Here you select the horizontal and vertical extent of a rectangular region of your graph that is to be copied to.

These

and

values will only be recognized by the system when the action "copy" is active and you have clicked the board.

Click "N" to shift the whole graph one unit up; similarly click "E", "S", or "W" to move the whole graph one unit right, down, or left, respectively.

Click "

" to flip the graph horizontally or "

" to flip the graph vertically.

(You can also flip parts of a graph: you first copy and paste part of your graph to a different challenge, flip the part, then copy and paste the flipped part to your original graph.)

Click "undo" to undo your last editing step.

It is not recommended to use "undo" during the creation of a polyline or a vertex chain.

If you undo a step during the creation of either a polyline or a vertex chain, then the position of the previous move is turned into a green vertex.

Click "store" to save the graph; click "restore" to restore it.

It is not recommended to use "store" during the creation of either a polyline or a vertex chain.

If you store a graph during polyline creation or vertex chain creation, then the position of the previous move is turned into a green vertex when you restore the graph.

This shows the coordinates (in grid units) of the last clicked board position.

This counter shows how many vertices are in the graph.

This lists how many vertices are of degree 1, 2, 3, 4, 5, 6, 7, and 8, which gives a sort of fingerprint of a planar graph.

The statistics of the degrees of vertices and faces helps you to decide whether two graphs are the same or duals of each other.

Note that (green) vertices that do not display a number are only counted in the total, but not in the statistics.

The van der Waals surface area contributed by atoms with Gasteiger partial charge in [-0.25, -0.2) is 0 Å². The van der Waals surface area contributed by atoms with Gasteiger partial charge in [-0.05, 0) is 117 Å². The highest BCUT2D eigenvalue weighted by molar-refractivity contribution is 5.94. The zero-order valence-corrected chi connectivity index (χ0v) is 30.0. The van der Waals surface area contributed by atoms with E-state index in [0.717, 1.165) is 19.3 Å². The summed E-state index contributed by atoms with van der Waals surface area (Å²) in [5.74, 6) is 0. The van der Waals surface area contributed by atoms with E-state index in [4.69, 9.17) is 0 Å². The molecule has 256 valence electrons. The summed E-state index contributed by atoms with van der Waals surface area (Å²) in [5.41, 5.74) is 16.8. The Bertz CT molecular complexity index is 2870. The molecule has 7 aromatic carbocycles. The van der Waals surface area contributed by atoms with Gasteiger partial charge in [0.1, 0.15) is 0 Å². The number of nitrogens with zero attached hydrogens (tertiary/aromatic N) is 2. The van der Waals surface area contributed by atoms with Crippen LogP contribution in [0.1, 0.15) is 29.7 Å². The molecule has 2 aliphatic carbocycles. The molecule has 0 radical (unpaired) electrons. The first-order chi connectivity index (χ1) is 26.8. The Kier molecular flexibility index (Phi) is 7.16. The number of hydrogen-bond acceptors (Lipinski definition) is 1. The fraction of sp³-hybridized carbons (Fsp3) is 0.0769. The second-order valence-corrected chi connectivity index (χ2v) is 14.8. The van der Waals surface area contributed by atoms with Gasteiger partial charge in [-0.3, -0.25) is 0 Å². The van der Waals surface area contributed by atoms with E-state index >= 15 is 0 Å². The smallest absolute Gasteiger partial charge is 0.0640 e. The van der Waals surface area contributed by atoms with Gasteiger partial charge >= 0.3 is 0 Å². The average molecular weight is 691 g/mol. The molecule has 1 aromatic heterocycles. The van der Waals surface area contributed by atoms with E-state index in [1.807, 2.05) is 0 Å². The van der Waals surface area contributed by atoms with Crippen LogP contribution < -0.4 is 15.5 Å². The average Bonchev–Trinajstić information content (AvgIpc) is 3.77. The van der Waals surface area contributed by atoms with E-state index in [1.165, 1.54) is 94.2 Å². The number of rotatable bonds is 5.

This counter shows how many faces have been given degree markers.

Remember that for alternating planar graphs one usually demands that all vertices are of degree 3 or higher.

**(marked faces) statistics**This lists how many faces are of degree 1, 2, 3, 4, 5, 6, 7, and 8, which gives a sort of fingerprint of a planar graph.

The statistics of the degrees of vertices and faces help you to decide whether two graphs are the same or duals of each other.

This Demonstration allows crossings; hence the graph editor is somewhat more versatile than the graph editor of the Demonstration "Alternating Planar Graphs". Also, there is an additional display of the number of used board positions in this Demonstration.

To avoid program loops, do not use the action "count v" in graphs that contain crossings. The system recognizes most crossings and prohibits the use of this action. (However, the system does not detect the case of one diagonal crossing another diagonal line segment.)

Only up to eight lines can connect to a vertex in this Demonstration.

The action "count v" only works correctly if all vertices are of degree 3 or higher, that is, if at least three lines meet at each vertex.

Do not place vertices next to each other, because it will not be clear whether they are meant to be joined or not.

The system does not calculate whether your graph is indeed a vertex-alternating or face-alternating graph.

The problems presented here were first published as the Zillions game "Graph Puzzles" by the same author.

A very similar subject relating to planar graphs is covered by the Zillions game "Roadmaps", also by the same author.